Cannabis is legal for adults now in Virginia. But renters can still risk homelessness, because landlords can set their own tenant rules.
Nearly one month after marijuana legalization took effect, many landlords say it’s business as usual. But Central Virginia Legal Aid Society Litigation Director Martin Wegbreit suspects there will be issues at some point.
“I think it is virtually inevitable,” Wegbreit said, reports WRIC.
The law allows adults 21 and older to have up to an ounce of marijuana in public but it continues to ban public use.
Beware Weed-Phobic Landlords
Virginians can legally use marijuana and grow a limited number of plants in private.
However, landlords can continue to enforce their own rules, including no-smoking policies.
Rick Jones is the Vice Chairman of Management Services Corporation, which oversees about 4,000 units across the Commonwealth.
“We really don’t have a grey area. It’s quite simple,” Jones said.
“If your lease says you are not allowed to smoke in your apartment, it doesn’t make any difference what you smoke.”
Getting Around It
Wegbreit said that doesn’t necessarily mean tenants won’t be able to take advantage of marijuana legalization in other ways.
“If the lease specifically bans smoking, then the court would enforce such a lease provision but that doesn’t necessarily allow the landlord to evict for simple possession and as we know marijuana can be ingested in a number of ways, including edibles,” Wegbreit said.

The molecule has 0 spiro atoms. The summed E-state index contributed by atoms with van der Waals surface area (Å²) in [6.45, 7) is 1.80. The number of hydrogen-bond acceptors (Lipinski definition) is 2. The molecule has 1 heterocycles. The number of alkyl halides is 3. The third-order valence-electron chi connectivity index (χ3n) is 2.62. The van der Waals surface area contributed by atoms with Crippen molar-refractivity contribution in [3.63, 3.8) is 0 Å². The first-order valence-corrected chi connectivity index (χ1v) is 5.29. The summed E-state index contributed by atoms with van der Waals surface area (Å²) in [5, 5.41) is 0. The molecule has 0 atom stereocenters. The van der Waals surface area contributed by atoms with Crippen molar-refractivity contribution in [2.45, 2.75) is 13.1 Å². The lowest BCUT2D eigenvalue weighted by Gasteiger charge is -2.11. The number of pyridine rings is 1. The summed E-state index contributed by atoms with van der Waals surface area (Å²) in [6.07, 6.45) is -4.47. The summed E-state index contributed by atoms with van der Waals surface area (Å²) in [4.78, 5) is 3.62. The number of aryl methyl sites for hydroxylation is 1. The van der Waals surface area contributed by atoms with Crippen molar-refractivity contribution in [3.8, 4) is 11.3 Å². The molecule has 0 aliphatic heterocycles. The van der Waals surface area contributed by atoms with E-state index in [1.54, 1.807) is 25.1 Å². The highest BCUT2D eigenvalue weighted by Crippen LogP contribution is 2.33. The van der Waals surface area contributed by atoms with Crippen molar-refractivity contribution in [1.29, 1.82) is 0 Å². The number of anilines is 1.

Each adult household can legally grow up to four Cannabis plants — indoors or outdoors — as long as they are properly labelled, out of public view and out of reach of children.
Jones suspects such legal growing would generally be allowed in apartment communities. But he advises tenants to check with their landlord first.
“You can probably have a pot plant on the balcony because that is legal,” Jones said.
Be Mindful Of Your Neighbors
Above all, Jones says tenants should be mindful of their neighbors, especially when it comes to the smell. He expects most enforcement will follow complaints.
At first, he says a tenant would likely get a violation notice, though repeat offenders may have their leases terminated.
“All landlords are different in the level to which they do or do not enforce their regulations,” Jones said. “I think most professional landlords enforce all of their rules and regulations.”
That Pesky Federal Law
Further complicating matters is the fact that Cannabis prohibition continues at the federal level — for now, at least.
Virginia Apartment Management Association CEO Patrick McCloud said many leases ban “illegal substances.”
Depending upon how the lease is written, that ban could include Cannabis.
McCloud believes this could be an issue with subsidized housing supervised by the federal government.
“It is still an area that worries property owners and I think everyone would just like to see some consistency so that we don’t have to worry about the difference between federal and state law. We hope the government will take care of that,” McCloud said.